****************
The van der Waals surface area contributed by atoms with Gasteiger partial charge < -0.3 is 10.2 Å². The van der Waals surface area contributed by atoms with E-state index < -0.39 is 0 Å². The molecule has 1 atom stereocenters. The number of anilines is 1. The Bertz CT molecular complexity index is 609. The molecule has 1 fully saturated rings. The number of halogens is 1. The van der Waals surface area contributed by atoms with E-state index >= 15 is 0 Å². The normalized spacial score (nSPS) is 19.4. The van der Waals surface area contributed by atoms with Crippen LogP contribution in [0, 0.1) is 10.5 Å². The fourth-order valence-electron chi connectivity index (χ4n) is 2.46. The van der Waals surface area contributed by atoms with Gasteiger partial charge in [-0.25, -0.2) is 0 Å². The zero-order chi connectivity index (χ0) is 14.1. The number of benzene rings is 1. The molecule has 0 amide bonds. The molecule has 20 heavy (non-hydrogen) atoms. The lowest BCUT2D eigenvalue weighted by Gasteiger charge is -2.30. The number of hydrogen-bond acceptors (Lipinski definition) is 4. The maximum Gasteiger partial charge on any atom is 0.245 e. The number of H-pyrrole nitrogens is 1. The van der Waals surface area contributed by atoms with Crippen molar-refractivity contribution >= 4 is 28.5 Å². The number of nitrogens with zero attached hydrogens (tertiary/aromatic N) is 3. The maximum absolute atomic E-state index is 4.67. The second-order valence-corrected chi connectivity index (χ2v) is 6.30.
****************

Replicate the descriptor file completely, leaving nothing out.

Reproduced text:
The van der Waals surface area contributed by atoms with Gasteiger partial charge < -0.3 is 10.2 Å². The van der Waals surface area contributed by atoms with E-state index < -0.39 is 0 Å². The molecule has 1 atom stereocenters. The number of anilines is 1. The Bertz CT molecular complexity index is 609. The molecule has 1 fully saturated rings. The number of halogens is 1. The van der Waals surface area contributed by atoms with E-state index >= 15 is 0 Å². The normalized spacial score (nSPS) is 19.4. The van der Waals surface area contributed by atoms with Crippen LogP contribution in [0, 0.1) is 10.5 Å². The fourth-order valence-electron chi connectivity index (χ4n) is 2.46. The van der Waals surface area contributed by atoms with Gasteiger partial charge in [-0.25, -0.2) is 0 Å². The zero-order chi connectivity index (χ0) is 14.1. The number of benzene rings is 1. The molecule has 0 amide bonds. The molecule has 20 heavy (non-hydrogen) atoms. The lowest BCUT2D eigenvalue weighted by Gasteiger charge is -2.30. The number of hydrogen-bond acceptors (Lipinski definition) is 4. The maximum Gasteiger partial charge on any atom is 0.245 e. The number of H-pyrrole nitrogens is 1. The van der Waals surface area contributed by atoms with Crippen molar-refractivity contribution >= 4 is 28.5 Å². The number of nitrogens with zero attached hydrogens (tertiary/aromatic N) is 3. The maximum absolute atomic E-state index is 4.67. The second-order valence-corrected chi connectivity index (χ2v) is 6.30.